State eyes seamless opening of Copas Home after construction

The Florida Department of Veteran Affairs aims to have work going on the Ardie R. Copas State Veterans’ Nursing Home by March. The ceremonial groundbreaking is scheduled for March 20.

“It is the ceremonial (groundbreaking), but I hope to have equipment on site before then,” said Glenn Stuphin, executive director of the state’s veterans department.

Stuphin said a builder is lined up and preparing for the job. Florida’s previous veterans nursing homes took 18 months to two years to complete. The first opened in 1993. “We’re looking forward to getting that home done in 18 months or less,” Stuphin said.

What’s more, Stuphin said the FDVA aims to have a seamless opening after construction wraps up. “The day we cut ribbon, we’ll be able to accept patients,” Stuphin said.

In short, Stuphin said, barring for unusual weather or other uncontrollable factors slowing work, the Copas home will be operating by the beginning of 2020. The state veterans department is eager to see it opened for several reasons. For one, the Department of Veteran Affairs estimates the state needs more than 4,000 state veterans nursing home beds. The state now has 720.

Local discussion about the proposed 121,000-square foot facility started in 2014. The state legislature started a site-selection process for the veterans nursing home in 2013. By fall of 2014, a site-selection committee had picked a 28-acre location on Tradition Parkway.

The state veterans department announced plans to have a ceremonial groundbreaking by fall of 2015 and to start construction in early 2016.

Then everything fell apart.

Progress was halted when the state and federal governments got into a spat over design standards. The VA is paying for 65 percent of the construction cost, so must approve designs. The state had invested time and money into a design, but then the federal veterans department changed its standards, which increased the expected construction costs by almost $20 million.

The Florida Legislature would have had to approve upping the state’s share of construction costs, but it only has annual 60-day sessions.

The snag hit when the legislature wasn’t in session. Besides, the state veterans department insisted, it had a proven design standard that works well in hurricane-prone, humid Florida.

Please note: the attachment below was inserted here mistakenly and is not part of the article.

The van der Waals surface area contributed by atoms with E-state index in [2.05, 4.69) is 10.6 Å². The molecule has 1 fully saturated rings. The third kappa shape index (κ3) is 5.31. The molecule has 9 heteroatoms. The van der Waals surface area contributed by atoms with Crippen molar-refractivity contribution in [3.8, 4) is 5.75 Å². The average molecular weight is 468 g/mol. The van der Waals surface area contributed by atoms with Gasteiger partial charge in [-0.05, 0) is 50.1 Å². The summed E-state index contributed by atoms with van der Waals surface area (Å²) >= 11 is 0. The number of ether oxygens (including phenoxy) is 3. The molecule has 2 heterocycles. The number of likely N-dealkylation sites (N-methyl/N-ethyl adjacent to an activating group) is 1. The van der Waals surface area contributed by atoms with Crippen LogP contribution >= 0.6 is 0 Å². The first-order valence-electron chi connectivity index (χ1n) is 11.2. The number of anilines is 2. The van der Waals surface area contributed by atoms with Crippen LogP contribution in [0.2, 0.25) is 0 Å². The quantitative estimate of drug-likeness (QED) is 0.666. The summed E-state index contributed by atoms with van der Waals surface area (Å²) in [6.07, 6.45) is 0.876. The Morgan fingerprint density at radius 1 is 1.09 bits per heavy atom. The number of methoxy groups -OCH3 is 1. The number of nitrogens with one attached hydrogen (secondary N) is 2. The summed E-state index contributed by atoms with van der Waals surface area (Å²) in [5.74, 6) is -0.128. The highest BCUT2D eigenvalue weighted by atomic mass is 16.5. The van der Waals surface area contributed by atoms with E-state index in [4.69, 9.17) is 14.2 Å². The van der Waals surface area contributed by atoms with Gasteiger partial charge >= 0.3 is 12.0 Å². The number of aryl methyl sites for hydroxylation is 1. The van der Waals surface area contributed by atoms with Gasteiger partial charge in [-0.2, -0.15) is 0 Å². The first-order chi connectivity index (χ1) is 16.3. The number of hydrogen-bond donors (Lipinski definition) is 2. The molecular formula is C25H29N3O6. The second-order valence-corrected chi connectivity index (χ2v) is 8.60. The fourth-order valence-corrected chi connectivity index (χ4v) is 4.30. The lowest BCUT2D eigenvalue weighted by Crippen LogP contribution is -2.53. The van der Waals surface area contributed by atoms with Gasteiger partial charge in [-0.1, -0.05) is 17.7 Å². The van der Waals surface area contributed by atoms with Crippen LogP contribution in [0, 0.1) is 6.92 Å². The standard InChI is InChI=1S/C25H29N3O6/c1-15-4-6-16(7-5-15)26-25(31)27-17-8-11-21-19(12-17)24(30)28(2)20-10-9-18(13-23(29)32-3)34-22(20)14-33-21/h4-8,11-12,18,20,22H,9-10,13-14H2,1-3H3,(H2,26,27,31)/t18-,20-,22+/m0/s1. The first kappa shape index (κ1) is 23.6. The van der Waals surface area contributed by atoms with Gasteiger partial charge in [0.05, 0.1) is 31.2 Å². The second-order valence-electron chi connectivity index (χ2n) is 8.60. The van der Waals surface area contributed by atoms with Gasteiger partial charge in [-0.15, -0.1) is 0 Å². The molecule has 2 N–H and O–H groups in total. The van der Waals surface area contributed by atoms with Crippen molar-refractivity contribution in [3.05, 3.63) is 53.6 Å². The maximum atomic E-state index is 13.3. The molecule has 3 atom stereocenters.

The difference was settled in early 2017 and the VA gave Florida the nod to construct its designed $40 million facility. Stuphin said additional architectural work progressed quickly after that.

“We’re getting more success than stonewalls,” he commented.

The FDVA requested funding from the legislature for four positions at the home while it’s under construction. Those employees would be the directors of maintenance, nursing and human resources, along with the home’s director. If the legislature approves the funding for the positions, they could be filled after the state starts its next fiscal year in July.

The idea of getting them in place during construction is so they’re familiar with the home and have a chance to get into the community to develop a worker pipeline. “Nurses are the number one shortage in the state of Florida, job wise,” Stuphin said.

The state veterans department will request during the 2019 legislative session funding for the other 140 workers needed at Copas when it opens.

The department has already started discussions with area schools to develop programs for future workers. Stuphin said the FDVA aims to create a path for high-schoolers to get certification for nursing assistants’ jobs to work at Copas and use state employee education benefits to get nursing degrees.

“That’s our plan – to help the youth of the area,” Stuphin said.

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